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  Encyclopedia of Keywords > Nature > Life > Animals > Arthropods > Instar   Michael Charnine

Keywords and Sections
INSTARS
LARVA
LARVAE
LAST LARVAL
EACH
FIFTH
MASS
WEIGHT
MULTIPLE
INSTAR
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Definitions

  1. An instar is a developmental stage of arthropods, such as insects, between each molt.
  2. An instar is a developmental stage of arthropods, such as insects, between each moult ( ecdysis), until sexual maturity is reached.
  3. InStar is a comprehensive agency management solution that integrates Microsoft Office and various Multiple Rating programs.

Instars

  1. In other cases, the new instar is altered in the proportions between body regions or number of segments.
  2. Sphinx instar is a species of moth in the Sphingidae family.
  3. They define an instar group, within which all individuals have had five instars.
  4. They feed in groups during their first instar and then disperse on the wind using silken threads.

Larva

  1. In hemimetabolism, the development of larva often proceeds in repeated stages of growth and ecdysis (moulting), these stages are called instar s.
  2. Description and figures of the final instar larva are given.
  3. The first instar larva is markedly different from later instars; in the Strepsiptera it has legs and eyes, which it loses on finding a host and molting.
  4. The development of insect larva (like that of other arthropods) often also proceeds in stages called instar s advanced by ecdysis (moulting).

Larvae

  1. Incomplete metamorphosis in the grasshopper with different instar nymphs The immature stages of a species that metamorphoses are usually called larvae.
  2. The pupal stage is passed in the soil within the cuticle of the last instar larvae.
  3. Larvae make their way to the soil, leaf trash or to the base of live lettuce leaves to pupate within the cuticle of their last larval instar.

Last Larval

  1. Development of butterfly wing patterns begins by the last larval instar.
  2. In the last larval instar, the critical weight marks the initiation of a dramatic change in physiology.
  3. It has been known for some time that the last larval instar has a distinctive developmental physiology that differs from that of the earlier instars 14.
  4. During the last larval instar there are three physiological decision points (diamonds) that control the timing of the cessation of growth.

Each

  1. Blister-beetle larvae develop by hypermetamorphosis: Each growth stage, or instar, is different in appearance and habits.
  2. At the end of each instar the larva molts the old cuticle, and the new cuticle rapidly hardens and pigments.
  3. As a consequence, the mass of a larva at each larval molt increases exponentially from instar to instar (Figure 4).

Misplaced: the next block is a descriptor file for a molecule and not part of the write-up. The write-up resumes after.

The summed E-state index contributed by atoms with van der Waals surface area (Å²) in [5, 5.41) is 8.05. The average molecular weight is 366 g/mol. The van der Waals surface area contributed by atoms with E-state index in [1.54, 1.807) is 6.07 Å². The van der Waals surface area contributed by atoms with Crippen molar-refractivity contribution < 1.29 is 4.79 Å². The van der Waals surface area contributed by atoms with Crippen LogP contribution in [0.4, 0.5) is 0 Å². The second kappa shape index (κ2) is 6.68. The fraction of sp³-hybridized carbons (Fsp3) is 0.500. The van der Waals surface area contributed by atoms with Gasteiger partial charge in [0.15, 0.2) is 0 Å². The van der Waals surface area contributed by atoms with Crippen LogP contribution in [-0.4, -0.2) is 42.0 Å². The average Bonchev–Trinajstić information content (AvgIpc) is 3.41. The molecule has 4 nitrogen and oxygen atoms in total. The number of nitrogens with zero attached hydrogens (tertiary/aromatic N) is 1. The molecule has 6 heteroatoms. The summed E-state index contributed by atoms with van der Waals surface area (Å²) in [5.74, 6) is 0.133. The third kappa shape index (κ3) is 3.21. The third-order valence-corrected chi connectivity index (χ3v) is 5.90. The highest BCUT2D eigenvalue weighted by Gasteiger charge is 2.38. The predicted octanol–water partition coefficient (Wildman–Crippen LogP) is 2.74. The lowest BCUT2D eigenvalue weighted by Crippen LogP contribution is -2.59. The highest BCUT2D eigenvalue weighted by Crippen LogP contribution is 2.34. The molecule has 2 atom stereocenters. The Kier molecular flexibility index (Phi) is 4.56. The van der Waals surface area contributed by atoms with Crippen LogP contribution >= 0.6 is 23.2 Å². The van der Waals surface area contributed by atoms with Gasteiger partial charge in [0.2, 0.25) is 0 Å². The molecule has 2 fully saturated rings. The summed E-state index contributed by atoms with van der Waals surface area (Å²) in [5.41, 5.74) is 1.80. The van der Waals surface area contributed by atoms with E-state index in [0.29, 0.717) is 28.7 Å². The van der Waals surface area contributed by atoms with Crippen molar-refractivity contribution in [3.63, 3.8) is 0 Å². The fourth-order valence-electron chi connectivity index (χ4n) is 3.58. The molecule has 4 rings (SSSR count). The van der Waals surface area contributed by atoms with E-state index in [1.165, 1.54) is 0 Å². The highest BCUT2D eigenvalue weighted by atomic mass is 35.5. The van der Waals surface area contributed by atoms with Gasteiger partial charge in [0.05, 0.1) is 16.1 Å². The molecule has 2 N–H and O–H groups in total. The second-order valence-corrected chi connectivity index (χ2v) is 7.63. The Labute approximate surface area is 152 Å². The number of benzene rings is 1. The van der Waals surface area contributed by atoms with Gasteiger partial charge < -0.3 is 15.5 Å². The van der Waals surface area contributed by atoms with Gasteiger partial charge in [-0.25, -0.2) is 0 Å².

4. Within each instar, growth is also approximately exponential, but it is clear that the exponent declines progressively from instar to instar.

Fifth

  1. Thus, if Manduca had six or more larval instars, we would expect the fifth instar to molt to the sixth at a mass of about 5.4 g.
  2. Shortly before pupation, the final, fifth instar caterpillar will engage in a "gut dump" where any excess water and fluids are expelled.

Mass

  1. The actual final mass of the fifth instar is about 11.5 g, about twice the expected mass.
  2. The initial mass of each larval instar is a constant multiple of that of the previous instar (see below).
  3. The only exception to this rule is the final mass of the last larval instar, which is substantially larger than expected.

Weight

  1. We have found that a close approximation of the growth exponent, k, can be obtained from the growth rate on day 3 and the initial weight of the instar.
  2. The relationship is best fit by a logarithmic regression where k = 0.2*ln( GR) + C, where C is a constant that depends on the initial weight of the instar.

Multiple

  1. That is, the final mass of each is a constant multiple of the final mass of the previous instar.
  2. The pupa is a reduced version of the hemimetabolous nymph, in the sense that it has only one instar, rather than multiple, as the nymph does.

Instar

  1. Although the growth exponent decreases gradually from instar to instar, the size increment from instar to instar is constant.
  2. Clearly, the overall growth during the fifth instar is not exponential but resembles a rather flat sigmoid.
  3. Regression of the exponent value on instar number (Figure 3b inset) shows that the growth exponent declines approximately linearly from instar to instar.
  4. Drosophila optic lobe development, structures in the 3rd instar Compound eyes of holometabolic insects are structures of the adult animal.

Categories

  1. Nature > Life > Animals > Arthropods
  2. Nature > Life > Animals > Insects
  3. Glossaries > Glossary of Developmental Biology /
  4. Books about "Instar" in Amazon.com

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  Originally created: February 19, 2008.
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